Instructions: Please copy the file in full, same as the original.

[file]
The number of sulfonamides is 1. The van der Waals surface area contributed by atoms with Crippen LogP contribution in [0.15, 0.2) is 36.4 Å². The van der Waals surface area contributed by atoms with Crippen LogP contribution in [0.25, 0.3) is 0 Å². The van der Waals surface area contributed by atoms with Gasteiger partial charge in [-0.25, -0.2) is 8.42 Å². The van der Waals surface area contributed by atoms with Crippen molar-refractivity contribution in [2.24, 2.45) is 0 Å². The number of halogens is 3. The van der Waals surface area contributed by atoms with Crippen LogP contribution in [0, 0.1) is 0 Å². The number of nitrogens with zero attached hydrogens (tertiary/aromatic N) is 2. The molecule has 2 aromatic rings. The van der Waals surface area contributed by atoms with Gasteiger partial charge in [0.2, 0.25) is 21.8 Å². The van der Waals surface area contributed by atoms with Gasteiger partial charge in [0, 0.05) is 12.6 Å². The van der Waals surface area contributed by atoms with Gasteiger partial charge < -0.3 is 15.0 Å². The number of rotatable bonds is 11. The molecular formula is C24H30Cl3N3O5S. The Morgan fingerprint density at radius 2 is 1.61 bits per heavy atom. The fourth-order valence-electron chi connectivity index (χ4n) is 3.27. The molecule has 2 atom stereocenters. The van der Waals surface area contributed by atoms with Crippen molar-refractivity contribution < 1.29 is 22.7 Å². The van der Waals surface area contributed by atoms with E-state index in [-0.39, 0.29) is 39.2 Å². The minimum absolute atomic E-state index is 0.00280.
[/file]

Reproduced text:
The number of sulfonamides is 1. The van der Waals surface area contributed by atoms with Crippen LogP contribution in [0.15, 0.2) is 36.4 Å². The van der Waals surface area contributed by atoms with Crippen LogP contribution in [0.25, 0.3) is 0 Å². The van der Waals surface area contributed by atoms with Gasteiger partial charge in [-0.25, -0.2) is 8.42 Å². The van der Waals surface area contributed by atoms with Crippen molar-refractivity contribution in [2.24, 2.45) is 0 Å². The number of halogens is 3. The van der Waals surface area contributed by atoms with Crippen LogP contribution in [0, 0.1) is 0 Å². The number of nitrogens with zero attached hydrogens (tertiary/aromatic N) is 2. The molecule has 2 aromatic rings. The van der Waals surface area contributed by atoms with Gasteiger partial charge in [0.2, 0.25) is 21.8 Å². The van der Waals surface area contributed by atoms with Gasteiger partial charge in [0, 0.05) is 12.6 Å². The van der Waals surface area contributed by atoms with Gasteiger partial charge < -0.3 is 15.0 Å². The number of rotatable bonds is 11. The molecular formula is C24H30Cl3N3O5S. The Morgan fingerprint density at radius 2 is 1.61 bits per heavy atom. The fourth-order valence-electron chi connectivity index (χ4n) is 3.27. The molecule has 2 atom stereocenters. The van der Waals surface area contributed by atoms with Crippen molar-refractivity contribution < 1.29 is 22.7 Å². The van der Waals surface area contributed by atoms with E-state index in [-0.39, 0.29) is 39.2 Å². The minimum absolute atomic E-state index is 0.00280.